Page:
Mason Mount changing perceptions in his lead role at Chelsea

It’s one of the few mistakes Thomas Tuchel has made in his short but transformative time as Chelsea manager.

One he has quickly rectified.

Just two days into the job as Frank Lampard’s midseason replacement, Tuchel picked his first Chelsea lineup for a Premier League game against Wolverhampton in late January and, perhaps understandably, he chose to drop Mason Mount.

New to English soccer, Tuchel chose to side mostly with experience and players he knew — sturdy defenders Antonio Rudiger and Cesar Azpilicueta, a fellow German in Kai Havertz, a 34-year-old striker in Olivier Giroud.

Mount, a 22-year-old midfielder halfway through only his second season at Chelsea, didn’t fit the bill.

Fast forward three months and the situation couldn’t be more different. Mount is a player Tuchel cannot do without, a lock in the team — and not a stretch to say maybe Chelsea’s most important player.

“He has the full package,” Tuchel said of the playmaker after Chelsea beat Fulham 2-0 in the league on Saturday, when he chose to give some first-choice players a breather between the two legs against Real Madrid in the Champions League semifinals.

Not Mount, though, a player so integral to the team — with his vision, his set-pieces, his ability to drive forward with the ball and his pressing — that apparently he couldn’t be left out.

For someone who was first spotted by Chelsea scouts at the age of 6 and then signed by the club at 9, Mount has come a long way in a short time.

Three seasons ago, he was on loan at Vitesse Arnhem, Chelsea’s Dutch feeder club.

Two seasons ago, he was on loan at Derby, a second-division English club managed at the time by Lampard. Mount was clearly technically gifted, with a cultured right foot and strong work ethic, but was hardly someone who grabbed the headlines.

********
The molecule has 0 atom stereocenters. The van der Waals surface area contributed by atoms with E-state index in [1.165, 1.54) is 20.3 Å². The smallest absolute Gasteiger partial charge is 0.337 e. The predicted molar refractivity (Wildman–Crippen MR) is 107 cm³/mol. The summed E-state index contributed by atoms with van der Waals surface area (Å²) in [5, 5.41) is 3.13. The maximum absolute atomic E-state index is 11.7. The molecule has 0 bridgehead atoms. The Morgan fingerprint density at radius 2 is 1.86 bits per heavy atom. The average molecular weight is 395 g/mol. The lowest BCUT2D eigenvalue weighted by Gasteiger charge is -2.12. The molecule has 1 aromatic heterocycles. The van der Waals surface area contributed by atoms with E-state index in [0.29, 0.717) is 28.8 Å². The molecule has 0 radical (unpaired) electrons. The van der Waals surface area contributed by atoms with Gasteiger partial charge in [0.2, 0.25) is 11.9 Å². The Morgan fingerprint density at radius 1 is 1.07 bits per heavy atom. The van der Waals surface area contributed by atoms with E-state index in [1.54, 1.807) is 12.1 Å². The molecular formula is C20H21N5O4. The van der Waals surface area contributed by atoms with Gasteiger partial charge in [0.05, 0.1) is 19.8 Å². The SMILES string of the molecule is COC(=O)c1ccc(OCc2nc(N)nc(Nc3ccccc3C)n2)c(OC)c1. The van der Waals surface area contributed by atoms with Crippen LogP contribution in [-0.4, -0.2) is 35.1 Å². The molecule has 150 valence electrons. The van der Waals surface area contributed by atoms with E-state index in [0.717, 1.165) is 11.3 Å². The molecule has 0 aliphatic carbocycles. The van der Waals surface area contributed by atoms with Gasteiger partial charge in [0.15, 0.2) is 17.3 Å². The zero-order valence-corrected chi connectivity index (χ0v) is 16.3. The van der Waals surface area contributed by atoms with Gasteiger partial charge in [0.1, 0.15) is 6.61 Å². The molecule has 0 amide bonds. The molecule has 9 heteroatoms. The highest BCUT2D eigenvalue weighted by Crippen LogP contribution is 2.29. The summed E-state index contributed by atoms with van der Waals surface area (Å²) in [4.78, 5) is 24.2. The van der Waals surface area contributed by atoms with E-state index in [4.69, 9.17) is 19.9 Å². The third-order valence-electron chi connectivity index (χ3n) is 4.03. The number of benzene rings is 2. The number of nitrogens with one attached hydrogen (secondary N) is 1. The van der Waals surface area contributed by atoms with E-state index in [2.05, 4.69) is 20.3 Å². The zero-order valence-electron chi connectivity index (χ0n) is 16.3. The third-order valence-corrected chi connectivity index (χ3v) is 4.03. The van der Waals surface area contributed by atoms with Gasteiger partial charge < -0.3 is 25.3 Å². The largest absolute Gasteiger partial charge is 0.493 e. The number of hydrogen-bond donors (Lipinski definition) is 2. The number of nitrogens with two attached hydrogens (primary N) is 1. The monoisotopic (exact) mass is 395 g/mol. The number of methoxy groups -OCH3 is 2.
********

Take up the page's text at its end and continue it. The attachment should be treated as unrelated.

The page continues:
Last season, he followed Lampard back to Chelsea and was part of the senior squad for the first time, one of the young players regularly used while the club was hindered by a transfer embargo.

Unsurprisingly, given his role as an attacking midfielder — like Lampard was — Mount was regarded as something of a pet project for his manager.

But he proved his worth by the end of the season, scoring and assisting in the final-day 2-0 win over Wolves that secured Champions League qualification for Chelsea, and Mount continued to be a regular under Lampard even after the club’s nearly $300 million spending spree in the offseason.

Tuchel quickly learned Mount is the real thing.

“He has big self-confidence, in a very, very positive way,” Tuchel said. “It’s a pleasure to have him, be at his side and guide him and support him.

“It’s impressive, he’s not affected by all the praise. This is maybe the most important part. He seems to be a guy who likes the sport and feels an obligation to make the most out of it. And he wants it absolutely badly, so it’s a top mix.”

Mount is delivering on the international stage, too, having started the last eight matches for England and seemingly a shoo-in for Gareth Southgate’s first-choice team for the European Championship in June. He is fronting a new generation of young players, a list that includes Phil Foden, Jadon Sancho and best friend Declan Rice.

Southgate has long been a fan of Mount, even inviting the midfielder to train with the senior team for a week ahead of the 2018 World Cup.

“He is an exceptional player,” Southgate said. “He finds space intelligently, he manipulates the ball very well, he creates chances and scores goals.”

Tuchel has discovered this. In the first leg against Madrid, from which Chelsea came away in the ascendancy after a 1-1 draw in Spain, Mount finished with a superior pass completion rate (96%) than Madrid’s superstar midfielders Toni Kroos (92.4%) and Luka Modric (86.9%).

Against Fulham, he came off holding his lower back after an awkward fall — but not before producing the highlight of the match when he brought down a long ball from Thiago Silva with a deft touch before slipping in Havertz for a goal with his next touch.

On Tuesday, Tuchel declared Mount fit to play against Madrid in the second leg.

In 101 games for Chelsea, Mount has 16 goals and 14 assists — superior numbers than Lampard, the club’s record scorer, at that stage.

But it’s not just his attacking output. He is a leader of an intense press higher up the field, which is key to Chelsea being “an annoying, horrible team” to play against, as defender Andreas Christensen said on Monday.

Don’t expect Tuchel to drop Mount again.


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